The Denver Broncos are a professional American football team based in Denver, Colorado. They are members of the West Division of the American Football Conference (AFC) in the National Football League (NFL). The Broncos began play in 1960 as a charter member of the American Football League (AFL) and joined the NFL as part of the merger in 1970. The Broncos are owned by the Pat Bowlen trust. The Broncos have played at Sports Authority Field at Mile High since 2001, after previously playing at Mile High Stadium from 1960–2000.
The Broncos were barely competitive during their 10-year run in the AFL and their first seven years in the NFL, never making the playoffs. They did not have a winning season until 1973. Four years later, in 1977, they made the playoffs for the first time in franchise history and advanced to Super Bowl XII. Since 1975, the Broncos have become one of the NFL's more successful teams, having suffered only six losing records in 40 seasons. They have won seven AFC Championships and two Super Bowls, and have four players in the Pro Football Hall of Fame: John Elway, Floyd Little, Gary Zimmerman, and Shannon Sharpe.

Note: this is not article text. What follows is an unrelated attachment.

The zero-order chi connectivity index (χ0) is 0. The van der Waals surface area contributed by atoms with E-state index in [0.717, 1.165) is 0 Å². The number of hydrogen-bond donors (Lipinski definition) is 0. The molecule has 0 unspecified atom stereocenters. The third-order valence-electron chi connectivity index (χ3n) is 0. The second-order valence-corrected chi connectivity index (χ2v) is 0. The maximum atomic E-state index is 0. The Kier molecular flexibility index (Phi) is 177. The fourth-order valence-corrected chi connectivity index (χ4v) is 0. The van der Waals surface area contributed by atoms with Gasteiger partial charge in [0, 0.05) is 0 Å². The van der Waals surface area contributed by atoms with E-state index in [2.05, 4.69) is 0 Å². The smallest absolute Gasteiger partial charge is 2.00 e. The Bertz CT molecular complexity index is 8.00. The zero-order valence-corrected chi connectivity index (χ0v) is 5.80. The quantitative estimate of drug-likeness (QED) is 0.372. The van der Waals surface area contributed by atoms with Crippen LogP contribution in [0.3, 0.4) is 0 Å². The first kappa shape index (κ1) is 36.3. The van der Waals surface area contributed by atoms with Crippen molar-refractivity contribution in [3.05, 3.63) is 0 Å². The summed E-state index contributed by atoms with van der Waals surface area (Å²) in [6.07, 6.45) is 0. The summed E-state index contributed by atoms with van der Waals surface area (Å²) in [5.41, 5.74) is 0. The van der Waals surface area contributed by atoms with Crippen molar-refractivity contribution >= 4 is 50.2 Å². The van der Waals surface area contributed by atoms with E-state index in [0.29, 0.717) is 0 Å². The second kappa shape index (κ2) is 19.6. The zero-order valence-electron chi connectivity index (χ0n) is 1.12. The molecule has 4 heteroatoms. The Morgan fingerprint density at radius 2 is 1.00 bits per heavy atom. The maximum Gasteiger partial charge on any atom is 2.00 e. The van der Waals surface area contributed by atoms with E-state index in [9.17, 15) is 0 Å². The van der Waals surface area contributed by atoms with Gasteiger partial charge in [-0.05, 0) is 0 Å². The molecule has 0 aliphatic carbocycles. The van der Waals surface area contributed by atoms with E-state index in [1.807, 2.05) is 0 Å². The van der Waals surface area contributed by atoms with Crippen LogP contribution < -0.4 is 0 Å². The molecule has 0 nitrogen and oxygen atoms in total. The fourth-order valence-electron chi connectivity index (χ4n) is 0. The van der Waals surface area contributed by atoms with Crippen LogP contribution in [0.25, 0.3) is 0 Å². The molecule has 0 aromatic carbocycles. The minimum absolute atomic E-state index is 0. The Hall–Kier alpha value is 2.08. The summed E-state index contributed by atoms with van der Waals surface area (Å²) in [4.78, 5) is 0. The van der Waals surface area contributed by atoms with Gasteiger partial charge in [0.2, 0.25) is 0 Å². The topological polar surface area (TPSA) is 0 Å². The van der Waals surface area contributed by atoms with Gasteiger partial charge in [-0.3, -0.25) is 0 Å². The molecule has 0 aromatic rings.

Sports Authority Field at Mile High, previously known as Invesco Field at Mile High, and commonly known as Mile High or Mile High Stadium, is an American football stadium in Denver, Colorado. The home facility of the Denver Broncos of the National Football League (NFL), it opened in 2001 to replace Mile High Stadium. The stadium was largely paid for by taxpayers in the Denver metropolitan area and the property is owned by a special taxing district. More controversially, Invesco paid $120 million for the original naming rights, before Sports Authority secured the naming rights on August 16, 2011.